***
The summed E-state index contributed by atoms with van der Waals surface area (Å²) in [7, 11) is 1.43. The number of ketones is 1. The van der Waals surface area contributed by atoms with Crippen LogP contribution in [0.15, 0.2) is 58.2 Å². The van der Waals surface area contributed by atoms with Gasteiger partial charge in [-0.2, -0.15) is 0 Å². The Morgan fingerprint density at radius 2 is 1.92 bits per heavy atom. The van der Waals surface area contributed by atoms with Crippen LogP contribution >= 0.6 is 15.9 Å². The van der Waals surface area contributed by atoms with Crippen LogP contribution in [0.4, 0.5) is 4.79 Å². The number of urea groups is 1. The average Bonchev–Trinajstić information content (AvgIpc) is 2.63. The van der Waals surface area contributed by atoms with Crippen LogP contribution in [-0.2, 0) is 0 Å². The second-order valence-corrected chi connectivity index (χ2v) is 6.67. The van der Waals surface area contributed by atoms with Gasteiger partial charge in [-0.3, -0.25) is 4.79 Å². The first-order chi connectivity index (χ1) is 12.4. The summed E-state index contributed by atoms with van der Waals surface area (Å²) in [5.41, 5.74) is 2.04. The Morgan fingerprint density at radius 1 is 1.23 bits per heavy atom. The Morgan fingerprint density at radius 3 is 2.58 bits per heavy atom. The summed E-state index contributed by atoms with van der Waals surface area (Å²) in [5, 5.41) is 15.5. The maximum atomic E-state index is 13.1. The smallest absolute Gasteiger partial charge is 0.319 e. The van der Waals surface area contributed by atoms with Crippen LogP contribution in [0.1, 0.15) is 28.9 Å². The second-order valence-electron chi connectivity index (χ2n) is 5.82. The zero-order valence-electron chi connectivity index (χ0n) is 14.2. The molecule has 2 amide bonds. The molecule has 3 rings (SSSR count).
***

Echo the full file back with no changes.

The summed E-state index contributed by atoms with van der Waals surface area (Å²) in [7, 11) is 1.43. The number of ketones is 1. The van der Waals surface area contributed by atoms with Crippen LogP contribution in [0.15, 0.2) is 58.2 Å². The van der Waals surface area contributed by atoms with Gasteiger partial charge in [-0.2, -0.15) is 0 Å². The Morgan fingerprint density at radius 2 is 1.92 bits per heavy atom. The van der Waals surface area contributed by atoms with Crippen LogP contribution >= 0.6 is 15.9 Å². The van der Waals surface area contributed by atoms with Crippen LogP contribution in [0.4, 0.5) is 4.79 Å². The number of urea groups is 1. The average Bonchev–Trinajstić information content (AvgIpc) is 2.63. The van der Waals surface area contributed by atoms with Crippen LogP contribution in [-0.2, 0) is 0 Å². The second-order valence-corrected chi connectivity index (χ2v) is 6.67. The van der Waals surface area contributed by atoms with Gasteiger partial charge in [-0.3, -0.25) is 4.79 Å². The first-order chi connectivity index (χ1) is 12.4. The summed E-state index contributed by atoms with van der Waals surface area (Å²) in [5.41, 5.74) is 2.04. The Morgan fingerprint density at radius 1 is 1.23 bits per heavy atom. The Morgan fingerprint density at radius 3 is 2.58 bits per heavy atom. The summed E-state index contributed by atoms with van der Waals surface area (Å²) in [5, 5.41) is 15.5. The maximum atomic E-state index is 13.1. The smallest absolute Gasteiger partial charge is 0.319 e. The van der Waals surface area contributed by atoms with Crippen LogP contribution in [0.1, 0.15) is 28.9 Å². The second-order valence-electron chi connectivity index (χ2n) is 5.82. The zero-order valence-electron chi connectivity index (χ0n) is 14.2. The molecule has 2 amide bonds. The molecule has 3 rings (SSSR count).